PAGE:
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Monday, January 10, 2011

The Nature of Conflict

By Michael Richards

Consent is the ultimate end of political action. Conflict is a means to obtain the consent of another individual or group. Conflict can be readily defined as individuals or groups who attempt to subvert or hinder other individuals or groups from employing the means to attain their ends.

When two individuals first meet, they engage in interaction. Man, being an acting being, always employs means to achieve his ends. When individuals do nothing to hinder those ends, they consent that the other person may attempt to attain those ends without any interference from themselves. When people consent, they allow other actors to act in a manner that they choose best.

However, in a world of limited resources, conflict becomes almost inevitable. Since resources are limited, individuals may be put in a position where they must hinder another individual from using up those resources so that they may attain their ends. A combination of scarce resources and individuals' unlimited wants is the reason why conflict is almost inevitable.

There are two categories to conflict, competition and coercion. Competition is when two or more individuals compete for another individual or group's resources by obtaining the cooperation of those other individual or group. Coercion is where individuals or groups attempt to use some form of pressure to convince the actors whom they are in conflict with to give up on their own ends.

Competition must involve the consent, actions, and resources of outside individuals either physically or intellectually. Physical is where consenting individuals employ their resources in a form of cooperation (exchange or partnership). Intellectually, individuals can choose a course of action in which resources shall be employed either through voting (democracy or market) or through hierarchy (much like an aristocracy or monarchy). Basically, physical competition is a form of action, while intellectual competition is the planning for action.

Now the reason that competition is a form of conflict, and not consent, is that individuals are competing for the physical or intellectual cooperation of those individuals they are trying to obtain. Since people and resources are both limited, individuals who compete are basically trying to get as much resources as possible to fulfill their wants while at the same time preventing the other person whom they are in conflict with from using up those resources.

An election for a politician (a form of intellectual competition) is a good example of this principle. In the United States, the goal of a politician is to obtain a majority vote. Both candidates attempt to convince others that they will employ resources more effectively to fulfill the desires of their constituents. Those that agree with the means or ends of the politicians will choose to vote for that person. Politicians may also employ tactics of adding a third party, who is much like their opponent, to divert voters away from his rival, so that his rival will not be able to get enough of the limited votes to win. Notice how the individuals running for office do not attempt to gain the consent of each other as much as they are trying to obtain the consent of the limited voting population.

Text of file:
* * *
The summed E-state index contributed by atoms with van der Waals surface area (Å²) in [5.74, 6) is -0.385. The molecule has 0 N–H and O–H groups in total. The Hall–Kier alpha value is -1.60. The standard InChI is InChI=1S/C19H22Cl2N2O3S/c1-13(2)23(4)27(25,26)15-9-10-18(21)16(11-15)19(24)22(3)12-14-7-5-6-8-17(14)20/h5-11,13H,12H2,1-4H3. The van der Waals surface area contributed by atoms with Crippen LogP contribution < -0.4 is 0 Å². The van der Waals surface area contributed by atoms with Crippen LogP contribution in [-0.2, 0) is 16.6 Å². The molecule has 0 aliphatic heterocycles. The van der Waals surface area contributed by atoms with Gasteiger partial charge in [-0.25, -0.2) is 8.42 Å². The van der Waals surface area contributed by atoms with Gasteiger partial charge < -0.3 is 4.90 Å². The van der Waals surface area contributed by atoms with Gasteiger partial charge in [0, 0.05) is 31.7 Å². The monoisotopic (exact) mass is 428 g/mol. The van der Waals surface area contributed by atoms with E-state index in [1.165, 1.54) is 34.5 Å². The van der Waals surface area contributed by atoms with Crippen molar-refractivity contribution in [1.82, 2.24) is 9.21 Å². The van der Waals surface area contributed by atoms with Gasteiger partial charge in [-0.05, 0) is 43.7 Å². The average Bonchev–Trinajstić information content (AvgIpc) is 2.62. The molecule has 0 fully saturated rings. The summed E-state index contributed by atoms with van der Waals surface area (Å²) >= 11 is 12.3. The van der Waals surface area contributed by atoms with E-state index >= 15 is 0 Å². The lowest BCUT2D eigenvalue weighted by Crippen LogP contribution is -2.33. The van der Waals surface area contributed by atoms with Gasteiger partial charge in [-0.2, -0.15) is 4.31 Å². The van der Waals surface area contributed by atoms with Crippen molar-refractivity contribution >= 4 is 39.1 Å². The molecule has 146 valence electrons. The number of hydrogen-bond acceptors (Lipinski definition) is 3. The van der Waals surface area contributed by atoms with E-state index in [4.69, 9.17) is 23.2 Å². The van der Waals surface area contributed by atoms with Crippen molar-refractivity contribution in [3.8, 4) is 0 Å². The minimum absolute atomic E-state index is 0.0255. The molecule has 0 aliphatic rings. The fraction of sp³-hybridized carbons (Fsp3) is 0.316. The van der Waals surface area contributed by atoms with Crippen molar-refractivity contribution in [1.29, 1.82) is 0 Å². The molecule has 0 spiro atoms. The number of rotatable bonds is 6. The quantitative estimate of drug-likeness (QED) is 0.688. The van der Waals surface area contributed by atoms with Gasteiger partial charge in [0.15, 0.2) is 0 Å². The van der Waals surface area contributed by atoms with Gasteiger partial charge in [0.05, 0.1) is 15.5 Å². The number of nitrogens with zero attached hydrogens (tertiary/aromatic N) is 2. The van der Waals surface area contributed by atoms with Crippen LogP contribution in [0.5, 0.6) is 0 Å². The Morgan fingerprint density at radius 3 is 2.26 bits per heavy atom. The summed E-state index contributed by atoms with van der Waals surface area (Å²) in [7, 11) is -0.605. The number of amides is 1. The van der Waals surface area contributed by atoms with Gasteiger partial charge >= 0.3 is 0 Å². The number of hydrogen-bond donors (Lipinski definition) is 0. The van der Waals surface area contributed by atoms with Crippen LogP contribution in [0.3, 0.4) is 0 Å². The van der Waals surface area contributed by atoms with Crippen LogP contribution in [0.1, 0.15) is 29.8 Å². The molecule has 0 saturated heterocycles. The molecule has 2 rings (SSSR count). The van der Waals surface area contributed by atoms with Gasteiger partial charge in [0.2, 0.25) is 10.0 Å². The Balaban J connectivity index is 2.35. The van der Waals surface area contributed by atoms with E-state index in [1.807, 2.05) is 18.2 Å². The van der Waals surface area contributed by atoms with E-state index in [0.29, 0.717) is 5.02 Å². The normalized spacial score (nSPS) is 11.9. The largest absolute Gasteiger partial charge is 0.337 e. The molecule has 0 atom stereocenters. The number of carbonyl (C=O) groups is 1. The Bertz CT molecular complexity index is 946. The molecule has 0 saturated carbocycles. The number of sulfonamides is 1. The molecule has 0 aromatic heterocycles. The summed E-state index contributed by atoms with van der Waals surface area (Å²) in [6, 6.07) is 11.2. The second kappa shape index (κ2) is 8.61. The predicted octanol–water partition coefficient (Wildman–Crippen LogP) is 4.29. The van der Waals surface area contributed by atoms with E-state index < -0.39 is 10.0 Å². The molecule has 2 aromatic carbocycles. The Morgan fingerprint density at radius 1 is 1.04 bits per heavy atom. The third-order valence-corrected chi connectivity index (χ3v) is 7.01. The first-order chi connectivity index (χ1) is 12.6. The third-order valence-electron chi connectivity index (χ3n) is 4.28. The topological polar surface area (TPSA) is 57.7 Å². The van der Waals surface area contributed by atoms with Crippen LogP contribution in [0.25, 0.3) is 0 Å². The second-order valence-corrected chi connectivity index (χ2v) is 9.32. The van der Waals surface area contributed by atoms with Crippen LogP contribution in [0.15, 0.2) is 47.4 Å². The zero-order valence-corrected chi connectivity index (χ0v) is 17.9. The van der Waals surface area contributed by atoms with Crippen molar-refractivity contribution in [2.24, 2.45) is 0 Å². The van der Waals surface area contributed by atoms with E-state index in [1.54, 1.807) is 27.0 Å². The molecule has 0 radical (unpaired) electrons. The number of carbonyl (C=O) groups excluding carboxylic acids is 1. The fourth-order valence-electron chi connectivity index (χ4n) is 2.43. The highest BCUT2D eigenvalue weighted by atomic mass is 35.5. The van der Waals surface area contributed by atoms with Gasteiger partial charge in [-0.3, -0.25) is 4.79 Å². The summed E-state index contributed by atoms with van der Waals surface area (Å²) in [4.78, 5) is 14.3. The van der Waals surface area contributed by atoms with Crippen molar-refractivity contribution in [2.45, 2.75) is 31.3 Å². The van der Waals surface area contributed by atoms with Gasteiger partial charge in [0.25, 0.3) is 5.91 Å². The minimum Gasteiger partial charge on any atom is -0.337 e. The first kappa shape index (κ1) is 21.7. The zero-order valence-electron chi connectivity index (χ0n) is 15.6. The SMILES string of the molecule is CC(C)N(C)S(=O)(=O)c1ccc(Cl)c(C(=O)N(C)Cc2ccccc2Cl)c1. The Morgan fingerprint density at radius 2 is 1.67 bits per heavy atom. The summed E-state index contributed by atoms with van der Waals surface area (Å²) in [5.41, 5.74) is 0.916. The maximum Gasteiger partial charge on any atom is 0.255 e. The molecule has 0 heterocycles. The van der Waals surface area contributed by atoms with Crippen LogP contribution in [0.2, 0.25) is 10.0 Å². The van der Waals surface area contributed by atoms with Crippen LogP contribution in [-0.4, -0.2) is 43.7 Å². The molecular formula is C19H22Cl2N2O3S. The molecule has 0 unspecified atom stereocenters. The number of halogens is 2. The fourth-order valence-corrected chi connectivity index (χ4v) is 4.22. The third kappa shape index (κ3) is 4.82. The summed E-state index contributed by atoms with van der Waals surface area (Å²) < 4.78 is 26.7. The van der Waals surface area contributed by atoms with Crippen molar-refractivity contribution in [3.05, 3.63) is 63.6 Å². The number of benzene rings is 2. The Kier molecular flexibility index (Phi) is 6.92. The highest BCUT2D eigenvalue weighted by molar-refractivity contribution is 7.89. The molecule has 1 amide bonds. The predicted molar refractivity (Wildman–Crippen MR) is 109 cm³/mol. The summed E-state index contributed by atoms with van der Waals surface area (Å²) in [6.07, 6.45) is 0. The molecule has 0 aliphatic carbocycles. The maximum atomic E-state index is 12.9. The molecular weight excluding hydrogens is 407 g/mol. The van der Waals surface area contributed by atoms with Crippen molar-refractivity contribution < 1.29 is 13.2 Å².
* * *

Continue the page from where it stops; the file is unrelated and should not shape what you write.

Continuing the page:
Coercion, on the other hand, is when two conflicting individuals or groups try to pressure or constrain another individual or group so that their opponents will not hinder their goals. Coercion can either be through a form of violence or non-violence. When violence is employed, the goal is for one individual or group to constrain their opponents so that their opponents cannot hinder their goals. When a person is robbing someone, they use a gun to immobilize an individual into giving him money. If the victim does not heed the threat, then the victim will be shot and his money will be taken anyway (by being shot the victim is thus prevented to fight back and is thus immobilized). Slavery works along similar lines. A person who is a slave is forced to act upon the wills of their master, the same way a robber forces his victim to give up his money. Now violence is not just for unjust purposes, it can also be used in self defense as if the victim were to pull out his own weapon to prevent himself from getting robbed. This is important to consider when talking about law.

Non- violent coercion works where two individuals agree to attempt to obtain another's consent without the use of violence. Treaties, negotiations, haggling, and other forms of non violent pressures are still a form of coercion but seek different means to obtain the another individual or group's consent. Now while it looks good, it must be remembered that actions such as swindling and secretive theft are also a form of non-violent coercion. Threats to use force are, however, a form of violent coercion as the threat is still used to immobilize their opponent).

Conflict is the most important topic of political ethics and is the top concern for political scientists when studying law and rule making. However, while it is the most important, it is useless to study it without a good understanding of its primary ends which is the nature of consent.

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The Nature of Conflict by Michael Richards is licensed under a Creative Commons Attribution 3.0 Unported License.
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1 comment:

  1. Yes... I hope many will take the time to read this and get a better understanding of political action and human action overall. It will really help them make concise and peaceful decisions.